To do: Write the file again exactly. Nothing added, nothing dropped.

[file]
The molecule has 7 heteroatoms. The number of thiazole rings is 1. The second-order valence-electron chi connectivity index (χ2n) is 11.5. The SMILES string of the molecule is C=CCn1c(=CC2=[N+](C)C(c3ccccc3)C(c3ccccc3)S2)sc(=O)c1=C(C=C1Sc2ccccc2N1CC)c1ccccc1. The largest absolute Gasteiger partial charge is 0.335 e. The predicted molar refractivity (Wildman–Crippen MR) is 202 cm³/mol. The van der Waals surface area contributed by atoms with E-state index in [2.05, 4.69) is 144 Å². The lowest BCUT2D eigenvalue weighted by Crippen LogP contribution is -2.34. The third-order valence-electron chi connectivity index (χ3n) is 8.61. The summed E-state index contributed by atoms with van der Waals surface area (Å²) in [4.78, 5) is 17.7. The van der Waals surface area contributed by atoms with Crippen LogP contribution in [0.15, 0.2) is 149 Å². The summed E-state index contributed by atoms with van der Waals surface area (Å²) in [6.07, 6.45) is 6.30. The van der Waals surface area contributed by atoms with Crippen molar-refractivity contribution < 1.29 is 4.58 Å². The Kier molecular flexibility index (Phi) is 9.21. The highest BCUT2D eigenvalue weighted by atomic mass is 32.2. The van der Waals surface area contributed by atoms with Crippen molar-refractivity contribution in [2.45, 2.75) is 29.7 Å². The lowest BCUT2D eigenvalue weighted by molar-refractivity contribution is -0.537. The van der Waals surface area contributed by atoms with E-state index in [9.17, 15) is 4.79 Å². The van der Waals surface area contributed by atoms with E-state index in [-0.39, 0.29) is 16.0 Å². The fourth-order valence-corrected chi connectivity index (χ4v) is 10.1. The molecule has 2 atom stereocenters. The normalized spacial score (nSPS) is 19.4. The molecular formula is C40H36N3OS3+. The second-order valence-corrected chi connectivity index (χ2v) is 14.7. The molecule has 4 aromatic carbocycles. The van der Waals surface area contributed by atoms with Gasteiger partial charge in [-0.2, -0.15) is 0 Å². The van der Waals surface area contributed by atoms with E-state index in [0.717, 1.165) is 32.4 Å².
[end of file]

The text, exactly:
The molecule has 7 heteroatoms. The number of thiazole rings is 1. The second-order valence-electron chi connectivity index (χ2n) is 11.5. The SMILES string of the molecule is C=CCn1c(=CC2=[N+](C)C(c3ccccc3)C(c3ccccc3)S2)sc(=O)c1=C(C=C1Sc2ccccc2N1CC)c1ccccc1. The largest absolute Gasteiger partial charge is 0.335 e. The predicted molar refractivity (Wildman–Crippen MR) is 202 cm³/mol. The van der Waals surface area contributed by atoms with E-state index in [2.05, 4.69) is 144 Å². The lowest BCUT2D eigenvalue weighted by Crippen LogP contribution is -2.34. The third-order valence-electron chi connectivity index (χ3n) is 8.61. The summed E-state index contributed by atoms with van der Waals surface area (Å²) in [4.78, 5) is 17.7. The van der Waals surface area contributed by atoms with Crippen LogP contribution in [0.15, 0.2) is 149 Å². The summed E-state index contributed by atoms with van der Waals surface area (Å²) in [6.07, 6.45) is 6.30. The van der Waals surface area contributed by atoms with Crippen molar-refractivity contribution < 1.29 is 4.58 Å². The Kier molecular flexibility index (Phi) is 9.21. The highest BCUT2D eigenvalue weighted by atomic mass is 32.2. The van der Waals surface area contributed by atoms with Crippen molar-refractivity contribution in [2.45, 2.75) is 29.7 Å². The lowest BCUT2D eigenvalue weighted by molar-refractivity contribution is -0.537. The van der Waals surface area contributed by atoms with E-state index in [9.17, 15) is 4.79 Å². The van der Waals surface area contributed by atoms with E-state index in [-0.39, 0.29) is 16.0 Å². The fourth-order valence-corrected chi connectivity index (χ4v) is 10.1. The molecule has 2 atom stereocenters. The normalized spacial score (nSPS) is 19.4. The molecular formula is C40H36N3OS3+. The second-order valence-corrected chi connectivity index (χ2v) is 14.7. The molecule has 4 aromatic carbocycles. The van der Waals surface area contributed by atoms with Gasteiger partial charge in [-0.2, -0.15) is 0 Å². The van der Waals surface area contributed by atoms with E-state index in [0.717, 1.165) is 32.4 Å².